A constellation has a way to specify which drives, directories, files and extensions to include and which drives, directories, files and extensions to exclude. This could be handled with lists, wildcards and/or regexes. You would submit the constellation, or a list of files generated from it to a backup utility, a CD (Compact Disc) burner program to prepare a program for distribution, a FTP (File Transfer Protocol) upload utility, a program like The Replicator, a link checker, an HTML (Hypertext Markup Language) validator, a global search and replace, an indexer, a macro expander, a compiler, a tidier… The nice thing about constellations is they don’t need to be manually adjusted when a few files are added or deleted. Constellations have rules to tell them what to do with the new files.
A constellation should have a name so that it can be specified and updated in one place and referenced by a short name as a parameter to some utility.
Unfortunately, the concept of constellation has not yet penetrated the programming world, so there is no uniform way to specify them, or reuse them in different programs. There is no standard DTD (Document Type Definition) for the layout. This is primarily a political problem. Hint, hint. I invite you to share your ideas with me.
The definition of a standard constellation file format and constellation library would allow you to easily add filtering to any program designed to process just a single file. It would also the user to define a constellation once and reuse it with a large number of different utilities. A utility to convert a constellation to a list of files would let you use your constellations with legacy utility that don’t understand constellations, but accept an @include.list of files.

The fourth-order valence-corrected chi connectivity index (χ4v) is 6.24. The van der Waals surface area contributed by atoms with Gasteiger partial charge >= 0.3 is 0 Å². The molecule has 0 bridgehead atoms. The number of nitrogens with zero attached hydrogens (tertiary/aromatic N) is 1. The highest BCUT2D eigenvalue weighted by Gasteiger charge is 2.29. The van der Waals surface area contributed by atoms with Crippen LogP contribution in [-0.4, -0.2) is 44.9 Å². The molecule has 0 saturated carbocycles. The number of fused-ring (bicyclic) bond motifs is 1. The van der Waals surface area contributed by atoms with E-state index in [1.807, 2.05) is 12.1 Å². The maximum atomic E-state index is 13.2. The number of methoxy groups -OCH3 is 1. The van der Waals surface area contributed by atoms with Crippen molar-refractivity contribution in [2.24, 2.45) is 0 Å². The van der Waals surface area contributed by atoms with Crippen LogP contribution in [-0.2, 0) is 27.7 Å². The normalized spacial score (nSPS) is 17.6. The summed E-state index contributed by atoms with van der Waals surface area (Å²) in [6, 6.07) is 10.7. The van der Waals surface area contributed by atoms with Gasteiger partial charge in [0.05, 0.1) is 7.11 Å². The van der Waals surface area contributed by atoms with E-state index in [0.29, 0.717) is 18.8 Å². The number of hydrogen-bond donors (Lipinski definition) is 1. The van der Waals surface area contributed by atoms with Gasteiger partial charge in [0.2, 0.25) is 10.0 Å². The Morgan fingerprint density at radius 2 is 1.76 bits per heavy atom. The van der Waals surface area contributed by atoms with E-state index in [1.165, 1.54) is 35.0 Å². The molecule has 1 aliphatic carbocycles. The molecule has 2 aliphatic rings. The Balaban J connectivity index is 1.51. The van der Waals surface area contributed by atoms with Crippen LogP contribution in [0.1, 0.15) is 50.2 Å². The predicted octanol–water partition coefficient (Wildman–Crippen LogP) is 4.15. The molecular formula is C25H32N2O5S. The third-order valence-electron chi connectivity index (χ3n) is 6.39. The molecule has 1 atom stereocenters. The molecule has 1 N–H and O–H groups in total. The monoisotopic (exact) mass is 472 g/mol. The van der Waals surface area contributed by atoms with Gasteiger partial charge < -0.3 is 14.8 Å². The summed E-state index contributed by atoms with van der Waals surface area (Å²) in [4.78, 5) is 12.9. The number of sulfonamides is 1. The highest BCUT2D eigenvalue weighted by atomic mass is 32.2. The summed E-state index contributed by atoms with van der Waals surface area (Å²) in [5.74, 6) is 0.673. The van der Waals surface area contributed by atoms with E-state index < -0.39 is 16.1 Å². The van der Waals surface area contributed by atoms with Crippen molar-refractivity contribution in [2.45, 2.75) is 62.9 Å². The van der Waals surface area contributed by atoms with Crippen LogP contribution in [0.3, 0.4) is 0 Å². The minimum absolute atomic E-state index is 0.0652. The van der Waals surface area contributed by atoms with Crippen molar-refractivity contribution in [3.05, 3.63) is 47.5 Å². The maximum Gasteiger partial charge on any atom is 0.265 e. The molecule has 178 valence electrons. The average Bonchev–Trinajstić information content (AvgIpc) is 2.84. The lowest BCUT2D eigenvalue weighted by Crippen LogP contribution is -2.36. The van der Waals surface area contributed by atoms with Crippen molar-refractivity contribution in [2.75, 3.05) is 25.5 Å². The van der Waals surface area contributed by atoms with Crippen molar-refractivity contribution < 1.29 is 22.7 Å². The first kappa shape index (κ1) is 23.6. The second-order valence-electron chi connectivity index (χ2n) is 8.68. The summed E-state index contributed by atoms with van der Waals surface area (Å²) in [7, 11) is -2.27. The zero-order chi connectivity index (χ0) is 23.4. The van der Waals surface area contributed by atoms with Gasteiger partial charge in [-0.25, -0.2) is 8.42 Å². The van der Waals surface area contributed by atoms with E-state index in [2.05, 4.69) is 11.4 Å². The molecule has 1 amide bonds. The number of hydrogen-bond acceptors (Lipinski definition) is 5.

How about some ideas on what the XML syntax for such a beast would look like? I could write a library to read it and let you then convert any single-file processing utility into a constellation-of-files processing utility. I will convert all my multi-file software to the new format and publish all source code. Maybe the idea will catch on. Here is what a constellation file might look like:
Obviously the fine points of the grammar need to be sorted out, but that gives you the general picture.
The file format is pretty geeky, to unfriendly for non-programmers so you would need GUI (Graphic User Interface) tools to create them with check boxes. You could have a uniform pre-check to let you know just what files would be processed. It also might be possible to take a linear list of files and generate a compact constellation description of it. This would give you a skeleton constellation you could manually refine. It would be a lot less work than creating it from scratch.
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